Extinction is the disappearance of a species; that is, an entire species of animals or plants has died and can never return. When the environment changes, species must adapt to the new environment to survive. Species that adapt survive, others become extinct. Extinction is not an unusual thing; species disappear continually, and new species appear. In the past, most extinctions were caused by changes in climate or physical surroundings, but one of the main causes of extinctions today is human activity such as the destruction of forests. Half the world's species could disappear within a few decades if we do not change our ways.
When the number of extinctions is very large compared to the number that normally occurs, it is called a mass extinction. In mass extinctions there are few survivors and many victims. Mass extinctions have four important features: (1) many types of species go extinct; (2) large numbers of species go extinct; (3) extinction happens throughout the world - on land and sea; and (4) extinction occurs in a geologically short period.
Throughout the history of Earth there have been five big mass extinctions, one each in the Ordovician, Devonian, Permian, Triassic and Cretaceous periods: in the late Ordovician (438 million years ago); in the late Devonian (380 million years ago); at the end of the
Permian (245 million years ago); in the late Triassic (208 million years ago); and at the end of the Cretaceous (65 million years ago).
How do we know there were five big mass extinctions? One way of finding out about mass extinctions is to draw a graph of the rate of extinction over time. The peaks in the graph show mass extinctions. In the 1980s, after studying fossils of thousands of species of invertebrates, two American scientists, David Raup and John Sepkoski, drew similar graphs. Their study showed fifteen mass extinctions, of which five clearly towered above the others. Their study also showed a curious pattern: the fifteen mass extinctions seem to be spaced about 26 million years apart. Their conclusion that the mass extinctions have a 26-million-year cycle leads to the question: what causes the cycle? Raup and Sepkoski declared that they favoured 'extraterrestrial causes'. It did not take astronomers long to come up with fanciful ideas, some of which we will soon investigate.
The worst destruction of life in Earth's history took place at the end of the Permian 245 million years ago. Palaeontologists call this extinction the Great Dying because it nearly wiped out most of life on Earth. The death toll included 95 per cent of species in the oceans, 70 per cent of reptiles and amphibians, and 30 per cent of species of insects on land. So many trees and other forms of vegetation disappeared that for a brief period most of the land was covered with fungi. The wiping out of the ruling vertebrates opened the doors for the arrival of the dinosaurs in the Triassic that followed.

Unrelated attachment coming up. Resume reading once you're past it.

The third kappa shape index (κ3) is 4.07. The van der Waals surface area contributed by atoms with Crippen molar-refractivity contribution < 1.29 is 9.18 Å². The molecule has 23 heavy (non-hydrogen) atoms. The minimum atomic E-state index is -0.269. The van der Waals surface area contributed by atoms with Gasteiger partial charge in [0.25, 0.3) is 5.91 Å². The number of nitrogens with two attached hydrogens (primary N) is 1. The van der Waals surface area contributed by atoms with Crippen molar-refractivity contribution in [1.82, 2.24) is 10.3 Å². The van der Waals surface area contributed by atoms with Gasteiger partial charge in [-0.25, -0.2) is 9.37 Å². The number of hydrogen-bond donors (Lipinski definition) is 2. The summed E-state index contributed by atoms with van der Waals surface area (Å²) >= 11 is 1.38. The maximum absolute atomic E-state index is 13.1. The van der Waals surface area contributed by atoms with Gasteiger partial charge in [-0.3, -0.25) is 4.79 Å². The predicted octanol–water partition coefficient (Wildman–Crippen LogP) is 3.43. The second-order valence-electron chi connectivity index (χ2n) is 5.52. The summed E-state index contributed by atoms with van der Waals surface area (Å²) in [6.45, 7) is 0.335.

What caused this spectacular extinction? The long line-up of suspects includes changes in global climate, sudden drop in sea levels, toxic concentrations of carbon dioxide in the oceans, reduced oxygen and increased carbon dioxide in the atmosphere, decreasing supplies of nutrients in the oceans, and huge volcanic eruptions; but the prime suspect is a massive extra-terrestrial object the size of Mount Everest that slammed into Earth.
The most famous of the Big Five is the one when the dinosaurs died at the end of the Cretaceous. The end of the Cretaceous is often called the Cretaceous-Tertiary, or K-T, boundary (Cretaceous is shortened to 'K' to avoid confusion with the Carboniferous and Cambrian).
Dinosaurs were not the only species to die in the K-T
extinction; possibly 75 per cent of the species living at the time disappeared. Virtually all land and sea animal and plant groups lost species. The main survivors were some land plants, crocodiles, alligators, frogs, salamanders, turtles, birds and mammals. Most of the surviving animals were much smaller than the dinosaurs; they crawled into burrows or hid in water to escape the catastrophe. There was another reason: the surviving animals' place in the food chain. Most of the land animals that died lived in food chains that relied directly on plants. These plants were the first to die during the catastrophe. The surviving animals were in a different food chain. These animals ate insect larvae, worms and other small animals which, in turn, fed on dead and decaying plants.
Fossil records do not tell us whether the K-T extinction was sudden, with everything over in a few minutes, or whether it lasted several million years. The fairest answer is that scientists do not know.
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